Editor’s Note: Call to Earth is a CNN editorial series dedicated to reporting on the environmental challenges facing our planet along with the solutions. Rolex’s Perpetual Planet initiative partners with CNN to drive awareness and education around key sustainability issues and encourage positive action.
Film and television have the power to take audiences to strange and wonderful places. But with that cinematic immersion often comes a large environmental cost.
In addition to the CO2 emissions resulting from transport, fuel for production and accommodation, there is the environmental impact of the waste that is released when building and breaking down film sets. Kits are made from a number of different materials, including nails, plywood, wood, and medium density fiberboard (MDF), which often go to landfill once a kit has been used.
According to a report by Albert, an organization that provides environmental certification for the British television industry, a typical tentpole film production, with a budget of $70 million or more, uses enough plywood to fill 2.5 cargo planes. Plywood production can be associated with deforestation, depending on how it is sourced.
“Building these incredible sets takes days, sometimes weeks or months,” says Chris Gilmour, the director of Vectar Project, a production studio based in Manchester, England. “They’re filmed for two or three days, and then they’re just scrapped. There’s no way to reuse them.”
Related: A hospital ward made from waste highlights Arthur Huang’s mission to revolutionize recycling
To address the problem, Vectar Project is making fully recyclable sets using boards made from cardboard and paper.
Vectar says the boards are made exclusively from wood scraps, such as the sawdust and branches left over from wood production, and they primarily use water-based adhesives, rather than chemicals like formaldehyde that are often used in wood-based boards.
According to Vectar, its boards have an environmental footprint that is 90% lower than MDF and three times lower than plywood. Because the boards are much lighter than MDF, Vectar says their transportation costs less fuel, helping to reduce their carbon footprint.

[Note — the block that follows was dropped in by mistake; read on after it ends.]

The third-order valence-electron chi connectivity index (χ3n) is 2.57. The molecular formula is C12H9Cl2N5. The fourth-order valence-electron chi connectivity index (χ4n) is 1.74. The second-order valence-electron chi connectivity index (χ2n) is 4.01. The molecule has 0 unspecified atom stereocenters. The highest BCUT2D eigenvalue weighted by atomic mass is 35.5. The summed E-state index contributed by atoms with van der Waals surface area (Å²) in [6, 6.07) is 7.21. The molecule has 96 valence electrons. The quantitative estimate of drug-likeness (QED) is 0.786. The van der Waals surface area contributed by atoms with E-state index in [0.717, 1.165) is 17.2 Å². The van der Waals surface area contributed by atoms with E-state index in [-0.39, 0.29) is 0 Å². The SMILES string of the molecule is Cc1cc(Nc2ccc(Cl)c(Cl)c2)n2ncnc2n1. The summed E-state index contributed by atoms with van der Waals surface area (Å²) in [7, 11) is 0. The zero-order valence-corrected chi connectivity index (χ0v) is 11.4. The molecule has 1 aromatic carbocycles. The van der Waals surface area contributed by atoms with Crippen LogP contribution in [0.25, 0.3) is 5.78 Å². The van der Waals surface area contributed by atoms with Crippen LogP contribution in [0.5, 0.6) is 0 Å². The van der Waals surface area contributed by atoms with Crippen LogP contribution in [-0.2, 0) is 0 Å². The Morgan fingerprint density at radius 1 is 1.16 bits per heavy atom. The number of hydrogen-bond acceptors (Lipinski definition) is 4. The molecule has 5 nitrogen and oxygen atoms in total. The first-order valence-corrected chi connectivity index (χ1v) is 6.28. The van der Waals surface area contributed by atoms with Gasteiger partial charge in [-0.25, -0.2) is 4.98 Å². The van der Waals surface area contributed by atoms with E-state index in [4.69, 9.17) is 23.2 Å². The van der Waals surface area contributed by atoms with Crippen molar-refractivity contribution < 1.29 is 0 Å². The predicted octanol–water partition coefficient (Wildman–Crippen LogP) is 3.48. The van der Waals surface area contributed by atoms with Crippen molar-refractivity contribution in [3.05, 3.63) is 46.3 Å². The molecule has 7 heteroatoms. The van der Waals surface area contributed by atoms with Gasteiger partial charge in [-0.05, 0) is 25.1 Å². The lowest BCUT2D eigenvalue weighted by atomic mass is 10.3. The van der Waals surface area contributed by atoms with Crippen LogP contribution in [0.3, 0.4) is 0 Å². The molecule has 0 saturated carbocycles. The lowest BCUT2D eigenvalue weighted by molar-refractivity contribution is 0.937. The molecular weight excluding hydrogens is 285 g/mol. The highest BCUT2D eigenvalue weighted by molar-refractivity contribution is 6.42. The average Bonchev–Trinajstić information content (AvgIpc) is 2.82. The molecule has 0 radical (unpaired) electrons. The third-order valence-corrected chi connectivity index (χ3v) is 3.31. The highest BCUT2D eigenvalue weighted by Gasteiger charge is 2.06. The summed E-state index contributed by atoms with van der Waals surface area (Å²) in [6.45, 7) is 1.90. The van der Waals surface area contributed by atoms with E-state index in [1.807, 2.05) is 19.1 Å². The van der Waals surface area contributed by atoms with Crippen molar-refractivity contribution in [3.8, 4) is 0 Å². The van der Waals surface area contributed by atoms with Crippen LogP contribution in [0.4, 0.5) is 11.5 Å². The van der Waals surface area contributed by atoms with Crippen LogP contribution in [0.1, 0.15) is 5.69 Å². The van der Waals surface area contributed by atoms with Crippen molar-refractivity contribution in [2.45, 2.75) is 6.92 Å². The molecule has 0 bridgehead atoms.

“We can produce it locally, it’s a lot lighter to transport, it’s faster to go together,” Gilmour said.
Although lightweight, Gilmour says the boards are strong enough to support a person’s weight. While some production designers assume the sets will be like “some kind of gruesome 1970s polystyrene brick sci-fi show,” Gilmour said, the material is “indistinguishable from wooden sets until you pick it up.”
Vectar’s most recent work has been on commercials for companies such as male grooming brand Old Spice and British retail chain JD Sports. It has also recently developed sets for the long-running British soap opera Coronation Street and has begun building sets for a major Hollywood production, which Vectar said it was not allowed to name.
Recently, more and more attention has been paid to the environmental impact of the film industry. An average tentpole film production creates 2,840 tons of carbon dioxide, according to Albert. That is equivalent to the energy consumption of 358 average American households in a year. The organisation, which is affiliated with the British Academy of Film and Television Arts (BAFTA), works with the film industry to reduce its environmental footprint.
Some productions have committed to using solar power for generators and banning plastic bottles on sets. However, film productions are still trying to find other ways to become carbon neutral, says Gilmour. “There is an awareness that is needed in the industry, but there are not many easy fixes,” he adds.
Vectar recently won BAFTA’s Makers and Shakers Award for sustainability, as well as the Greening All Work award at the Ashden Awards, which are organized by a UK climate action charity.
Zsófia Szemerédy, Albert’s international manager of film and TV production, says an advantage of Vectar’s lightweight film sets is that they are easier to build than with conventional wood. “You don’t need that many people,” she explained. “You save … on energy, on personnel. And that really contributes a lot because that’s the biggest part of your carbon footprint,” she added.
Vectar isn’t the only company trying to reduce the environmental impact of film sets. In Los Angeles, Recycled Movie Sets rents already used sets donated by productions that no longer need them and EcoSet also partners with productions to reuse and recycle sets
It is a sign that the film and television industry is trying to improve its green credentials. In 2019, the film “1917” became the first large-scale British film to receive Albert’s highest certification. Netflix, which produced about 1.1 million metric tons of greenhouse gas emissions in 2020, announced a goal to reach net zero emissions by the end of 2022 (Netflix does not include emissions from internet transmission or electronic devices viewers use to watch the platform ).
Gilmour believes Vectar’s sets play a vital role in the industry. “It’s not the only thing in film and TV that needs to change,” he said. “But it is the only truly sustainable solution for set construction for the time being.”